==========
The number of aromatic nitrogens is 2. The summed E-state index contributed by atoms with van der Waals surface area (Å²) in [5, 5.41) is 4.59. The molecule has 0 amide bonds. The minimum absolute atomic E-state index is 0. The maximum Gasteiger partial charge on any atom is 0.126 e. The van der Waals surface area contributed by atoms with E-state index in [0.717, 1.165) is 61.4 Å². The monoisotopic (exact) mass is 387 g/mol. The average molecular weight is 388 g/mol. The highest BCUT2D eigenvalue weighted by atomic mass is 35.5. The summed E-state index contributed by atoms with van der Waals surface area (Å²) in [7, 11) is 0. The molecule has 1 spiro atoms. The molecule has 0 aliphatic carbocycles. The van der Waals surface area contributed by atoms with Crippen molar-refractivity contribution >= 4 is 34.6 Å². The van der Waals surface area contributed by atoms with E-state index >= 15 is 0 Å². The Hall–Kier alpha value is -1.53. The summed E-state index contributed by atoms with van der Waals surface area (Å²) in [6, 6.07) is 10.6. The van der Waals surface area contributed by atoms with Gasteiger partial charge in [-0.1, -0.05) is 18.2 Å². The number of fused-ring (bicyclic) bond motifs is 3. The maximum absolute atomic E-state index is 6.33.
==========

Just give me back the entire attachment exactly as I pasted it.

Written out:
The number of aromatic nitrogens is 2. The summed E-state index contributed by atoms with van der Waals surface area (Å²) in [5, 5.41) is 4.59. The molecule has 0 amide bonds. The minimum absolute atomic E-state index is 0. The maximum Gasteiger partial charge on any atom is 0.126 e. The van der Waals surface area contributed by atoms with E-state index in [0.717, 1.165) is 61.4 Å². The monoisotopic (exact) mass is 387 g/mol. The average molecular weight is 388 g/mol. The highest BCUT2D eigenvalue weighted by atomic mass is 35.5. The summed E-state index contributed by atoms with van der Waals surface area (Å²) in [7, 11) is 0. The molecule has 1 spiro atoms. The molecule has 0 aliphatic carbocycles. The van der Waals surface area contributed by atoms with Crippen molar-refractivity contribution >= 4 is 34.6 Å². The van der Waals surface area contributed by atoms with E-state index >= 15 is 0 Å². The Hall–Kier alpha value is -1.53. The summed E-state index contributed by atoms with van der Waals surface area (Å²) in [6, 6.07) is 10.6. The van der Waals surface area contributed by atoms with Gasteiger partial charge in [-0.1, -0.05) is 18.2 Å². The number of fused-ring (bicyclic) bond motifs is 3. The maximum absolute atomic E-state index is 6.33.